AP Sports Writer
DARLINGTON, S.C. (AP) — Kyle Petty was never among the biggest fans of Darlington Raceway, once saying the big oval should be filled with water and turned into a stadium-sized bathtub.
Still, the longtime NASCAR racer and NBC TV broadcaster never understood the Southern 500 leaving its historic spot on Labor Day weekend after 2003. That ends this year with the “Lady in Black” again being run over summer’s closing holiday. Petty couldn’t be happier about it.
“I remember when they moved it, and honestly, I was ticked, and that’s putting that politely,” Petty said.
Petty never did well at Darlington — no wins and just five top-10 finishes in 51 career events — by he knows well the significance of its place as NASCAR’s oldest superspeedway.
For Petty and much of the NASCAR garage, Darlington was a touchstone of the past in an era where bigger and flashier has typically edged out older, now shuttered venues like North Wilkesboro and Rockingham on the circuit. Darlington appeared headed for a similar fate a decade ago with its signature event gone.
Instead, the raceway will play a significant role in setting the field for this year’s Chase for the Sprint Cup Championship.
“In a throwaway society, I think we need traditions to live, and this was a tradition,” he said. “It was a tradition of this sport. It was part of the cornerstone of this sport.”
Most of the weekend will be a celebration of the past: 32 NASCAR teams will run some type of retro paint scheme on their cars for Sunday’s race.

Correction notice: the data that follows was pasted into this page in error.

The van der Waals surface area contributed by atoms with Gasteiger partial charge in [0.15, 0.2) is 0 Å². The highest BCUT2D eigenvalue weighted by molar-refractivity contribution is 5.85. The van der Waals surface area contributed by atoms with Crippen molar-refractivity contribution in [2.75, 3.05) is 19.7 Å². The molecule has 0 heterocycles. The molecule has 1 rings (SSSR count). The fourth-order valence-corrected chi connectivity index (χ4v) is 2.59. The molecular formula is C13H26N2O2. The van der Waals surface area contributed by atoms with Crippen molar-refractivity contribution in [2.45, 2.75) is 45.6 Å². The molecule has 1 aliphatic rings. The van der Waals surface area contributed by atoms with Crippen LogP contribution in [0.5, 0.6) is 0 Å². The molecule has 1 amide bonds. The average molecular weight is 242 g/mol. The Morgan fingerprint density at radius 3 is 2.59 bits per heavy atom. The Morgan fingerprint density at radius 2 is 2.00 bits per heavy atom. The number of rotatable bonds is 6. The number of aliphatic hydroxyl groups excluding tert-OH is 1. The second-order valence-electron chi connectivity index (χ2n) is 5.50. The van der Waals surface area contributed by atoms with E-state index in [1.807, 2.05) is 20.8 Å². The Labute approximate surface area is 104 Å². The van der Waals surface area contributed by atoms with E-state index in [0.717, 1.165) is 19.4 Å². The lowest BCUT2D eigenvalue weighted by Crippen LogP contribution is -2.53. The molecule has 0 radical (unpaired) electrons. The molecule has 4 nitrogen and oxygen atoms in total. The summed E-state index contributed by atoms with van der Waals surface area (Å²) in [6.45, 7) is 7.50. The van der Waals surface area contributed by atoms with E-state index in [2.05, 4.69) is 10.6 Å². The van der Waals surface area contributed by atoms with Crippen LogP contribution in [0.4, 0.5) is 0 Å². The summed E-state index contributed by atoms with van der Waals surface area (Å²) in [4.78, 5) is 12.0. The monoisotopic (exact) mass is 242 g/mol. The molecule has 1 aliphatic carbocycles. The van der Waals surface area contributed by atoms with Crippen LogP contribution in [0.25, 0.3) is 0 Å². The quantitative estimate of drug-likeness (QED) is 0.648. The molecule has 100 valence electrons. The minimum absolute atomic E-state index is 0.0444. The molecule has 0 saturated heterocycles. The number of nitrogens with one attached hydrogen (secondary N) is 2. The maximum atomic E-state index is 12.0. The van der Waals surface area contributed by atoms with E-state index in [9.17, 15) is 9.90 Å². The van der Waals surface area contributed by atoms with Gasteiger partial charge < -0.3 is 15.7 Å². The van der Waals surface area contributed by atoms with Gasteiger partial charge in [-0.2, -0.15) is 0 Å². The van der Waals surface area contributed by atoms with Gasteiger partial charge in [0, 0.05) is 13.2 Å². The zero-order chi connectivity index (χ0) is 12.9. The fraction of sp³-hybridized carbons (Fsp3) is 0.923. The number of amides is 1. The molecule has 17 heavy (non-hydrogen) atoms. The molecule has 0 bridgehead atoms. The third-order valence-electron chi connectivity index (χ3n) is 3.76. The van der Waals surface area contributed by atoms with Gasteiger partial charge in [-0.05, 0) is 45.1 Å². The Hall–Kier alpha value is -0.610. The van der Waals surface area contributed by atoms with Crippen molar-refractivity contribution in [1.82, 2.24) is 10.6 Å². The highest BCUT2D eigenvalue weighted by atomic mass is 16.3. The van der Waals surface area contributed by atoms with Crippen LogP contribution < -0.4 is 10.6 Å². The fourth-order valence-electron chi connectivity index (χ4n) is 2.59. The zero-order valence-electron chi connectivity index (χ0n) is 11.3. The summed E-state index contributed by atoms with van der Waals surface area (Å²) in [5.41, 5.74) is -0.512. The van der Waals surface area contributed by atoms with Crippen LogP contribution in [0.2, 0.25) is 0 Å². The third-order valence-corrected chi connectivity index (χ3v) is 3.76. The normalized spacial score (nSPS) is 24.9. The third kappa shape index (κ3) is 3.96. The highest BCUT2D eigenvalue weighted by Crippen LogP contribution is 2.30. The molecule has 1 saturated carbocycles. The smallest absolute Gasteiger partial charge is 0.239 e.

“The response we got from everyone as soon as we told them was amazing,” Darlington president Chip Wile said.
Darlington organizers have kept the track vibrant the past dozen years, running successfully at night on Mother’s Day weekend from 2005 through 2013. A year ago, Darlington’s spring race was moved to April as NASCAR realigned things to allow a return to September for the track too tough to tame.
“From a driver’s perspective, when they put the Southern 500 on a trophy, it doesn’t matter what date it is,” said Kevin Harvick, who won the last Southern 500 in April 2014. “But I think when you step back and look at the nostalgia of the race, it brings a different aspect to it.”
Also enhancing the race is the desperation factor for race teams. There are only two events left to make it in the 16-driver Chase.
“It’s tough when you’re needing to steal a win to get in,” said Ricky Stenhouse Jr., one of the three Roush Fenway Racing drivers outside the top 16.
Darlington has long been a track whose quirky turns — the 1.366-mile layout is shaped like an egg instead of a symmetrical oval — mean all drivers will run against the wall and struggle at times to fit back in line.
That means tempers will rise through the night. Harvick and Kyle Busch had a memorable dustup in the pit area after the 2011 race where Harvick left his car and reached into Busch’s car. Busch eventually bumped aside Harvick’s driverless car and pulled away.
A year later, crews for Kurt Busch and Ryan Newman scrummed in the pits after their drivers tangled with each other on the track.
“Darlington always brings out the best is us drivers as far as tempers flaring,” Aric Almirola said “It’s such a challenging race track. It’s a draining race track, not just physically, but mentally just trying to keep that focus.”
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